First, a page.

Yellow, written by Conky Campfner, is a modern adaptation of a Victorian short story The Yellow Newspaper by Charlotte Perkins Gilman. Charlotte (Grainne Dromgoole) is suffering from post-natal depression, trapped and unable to express her feelings. Her only outlets of writing and reading are stunted by her husband and put to a stop by unempathetic and unhelpful doctor’s orders (both roles played by Christopher Page). It is potent and sophisticated in its depiction of post-natal depression.
Potent and sophisticated.
Dromgoole’s portrayal of Charlotte was exceptional, as her generous and authentic relationship turned bleak and oppressive. Her husband seemed both well-intentioned and tolerant yet failed to help the trapped woman, instead building her prison walls even higher. The company utilised their minimalistic set creatively, transposing the audience into the desperate mind of Charlotte as she gazed endlessly at the all-surrounding 'headache in two dimensions' wallpaper.
Yet shouldn’t we listen to a doctor over a vague and undefined online community? This assumption would be right, although the play innovatively exposes the shortcomings of the medical community in relation to women’s mental health. Post-natal depression is significantly underdiagnosed and many women suffer in silence.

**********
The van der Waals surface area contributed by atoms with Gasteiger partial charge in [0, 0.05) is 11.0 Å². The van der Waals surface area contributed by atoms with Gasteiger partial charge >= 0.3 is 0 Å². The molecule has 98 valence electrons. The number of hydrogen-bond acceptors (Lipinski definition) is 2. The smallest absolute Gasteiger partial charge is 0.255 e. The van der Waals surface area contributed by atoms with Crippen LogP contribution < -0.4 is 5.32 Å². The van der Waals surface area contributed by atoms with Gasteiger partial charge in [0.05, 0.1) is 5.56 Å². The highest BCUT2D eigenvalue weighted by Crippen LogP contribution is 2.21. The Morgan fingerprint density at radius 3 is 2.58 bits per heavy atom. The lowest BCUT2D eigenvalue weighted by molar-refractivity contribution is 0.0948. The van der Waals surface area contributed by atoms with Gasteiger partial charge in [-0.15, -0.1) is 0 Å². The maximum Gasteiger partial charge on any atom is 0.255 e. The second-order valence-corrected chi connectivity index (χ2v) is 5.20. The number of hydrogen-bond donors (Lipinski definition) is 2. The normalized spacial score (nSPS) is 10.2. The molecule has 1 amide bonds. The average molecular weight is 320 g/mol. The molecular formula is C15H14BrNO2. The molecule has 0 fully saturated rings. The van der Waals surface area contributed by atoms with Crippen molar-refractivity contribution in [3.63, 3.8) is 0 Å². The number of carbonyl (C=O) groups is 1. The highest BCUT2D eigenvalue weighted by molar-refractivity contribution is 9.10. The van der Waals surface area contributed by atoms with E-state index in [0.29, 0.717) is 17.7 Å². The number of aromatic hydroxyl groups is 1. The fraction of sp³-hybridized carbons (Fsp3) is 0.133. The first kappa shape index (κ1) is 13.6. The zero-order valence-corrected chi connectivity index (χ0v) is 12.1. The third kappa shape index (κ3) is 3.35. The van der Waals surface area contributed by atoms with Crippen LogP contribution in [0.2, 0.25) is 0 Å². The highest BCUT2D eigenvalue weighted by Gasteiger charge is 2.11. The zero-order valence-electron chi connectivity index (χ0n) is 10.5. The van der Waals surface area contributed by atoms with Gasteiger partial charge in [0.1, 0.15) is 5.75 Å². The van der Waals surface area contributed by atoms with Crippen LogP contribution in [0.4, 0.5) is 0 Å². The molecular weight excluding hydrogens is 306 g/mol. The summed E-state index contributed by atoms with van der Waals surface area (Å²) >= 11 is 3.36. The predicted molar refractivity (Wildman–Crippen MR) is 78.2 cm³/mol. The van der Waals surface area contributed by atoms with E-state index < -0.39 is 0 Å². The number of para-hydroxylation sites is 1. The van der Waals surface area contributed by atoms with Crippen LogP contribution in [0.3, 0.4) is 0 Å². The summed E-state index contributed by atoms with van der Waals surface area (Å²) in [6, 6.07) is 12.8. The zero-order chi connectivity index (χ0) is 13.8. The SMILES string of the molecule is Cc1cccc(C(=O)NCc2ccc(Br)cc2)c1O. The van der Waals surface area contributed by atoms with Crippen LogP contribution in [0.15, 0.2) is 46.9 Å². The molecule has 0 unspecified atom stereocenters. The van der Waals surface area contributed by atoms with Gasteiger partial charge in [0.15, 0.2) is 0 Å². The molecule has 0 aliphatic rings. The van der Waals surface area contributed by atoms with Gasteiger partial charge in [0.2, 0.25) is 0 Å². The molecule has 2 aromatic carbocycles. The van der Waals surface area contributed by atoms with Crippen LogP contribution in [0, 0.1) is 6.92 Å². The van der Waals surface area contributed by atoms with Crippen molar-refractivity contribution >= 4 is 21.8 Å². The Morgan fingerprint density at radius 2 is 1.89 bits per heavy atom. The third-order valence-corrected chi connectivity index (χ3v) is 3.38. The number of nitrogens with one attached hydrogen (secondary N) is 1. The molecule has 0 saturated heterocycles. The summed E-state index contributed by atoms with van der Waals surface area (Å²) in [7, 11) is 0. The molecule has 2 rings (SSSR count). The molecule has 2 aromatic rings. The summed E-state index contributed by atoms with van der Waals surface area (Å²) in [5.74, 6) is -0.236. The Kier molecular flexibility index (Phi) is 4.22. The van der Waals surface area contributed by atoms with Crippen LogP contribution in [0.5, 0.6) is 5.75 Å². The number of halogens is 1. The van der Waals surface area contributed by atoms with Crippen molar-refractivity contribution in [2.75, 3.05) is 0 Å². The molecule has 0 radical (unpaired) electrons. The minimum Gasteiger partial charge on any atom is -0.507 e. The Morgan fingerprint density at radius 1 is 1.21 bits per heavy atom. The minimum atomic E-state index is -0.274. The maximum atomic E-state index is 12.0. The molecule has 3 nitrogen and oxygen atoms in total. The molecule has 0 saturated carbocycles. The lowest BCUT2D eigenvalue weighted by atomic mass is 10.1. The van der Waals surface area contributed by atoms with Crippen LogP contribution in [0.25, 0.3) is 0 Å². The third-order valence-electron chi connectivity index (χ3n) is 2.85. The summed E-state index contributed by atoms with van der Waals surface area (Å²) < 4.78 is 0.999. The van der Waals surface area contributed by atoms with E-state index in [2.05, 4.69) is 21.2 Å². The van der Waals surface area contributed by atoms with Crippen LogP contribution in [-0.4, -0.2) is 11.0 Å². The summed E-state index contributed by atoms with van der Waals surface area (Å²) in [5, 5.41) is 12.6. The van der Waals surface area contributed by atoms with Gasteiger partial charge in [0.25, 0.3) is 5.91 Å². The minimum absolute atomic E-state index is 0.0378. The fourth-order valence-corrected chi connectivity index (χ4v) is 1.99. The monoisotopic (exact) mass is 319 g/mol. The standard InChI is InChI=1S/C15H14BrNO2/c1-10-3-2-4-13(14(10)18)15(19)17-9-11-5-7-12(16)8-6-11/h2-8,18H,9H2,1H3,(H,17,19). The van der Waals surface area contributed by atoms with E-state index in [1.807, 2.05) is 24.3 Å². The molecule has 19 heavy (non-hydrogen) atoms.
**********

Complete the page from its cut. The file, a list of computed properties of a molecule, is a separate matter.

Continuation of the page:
Without demonising a largely loving and kind husband, a significant comment was made through the male multi-rolling: two men decided how Charlotte should feel and how she could get better without ever listening to her actual experience. From her harrowing dream to his dismissal of her self-expression, she was isolated and condemned.
By the second voiceover, I began to ask if these were really necessary. Wouldn’t it be preferable to hear a monologue or see Charlotte become more reactive during these scenes? In hindsight, however, these scenes were instrumental in conveying the weight of her depression. This was particularly effective when Charlotte’s husband was drowned out, conveying her inability to communicate.
If this show re-emerges in Edinburgh or anywhere beyond, grab your chance to see Squid Ink Theatre’s innovative piece.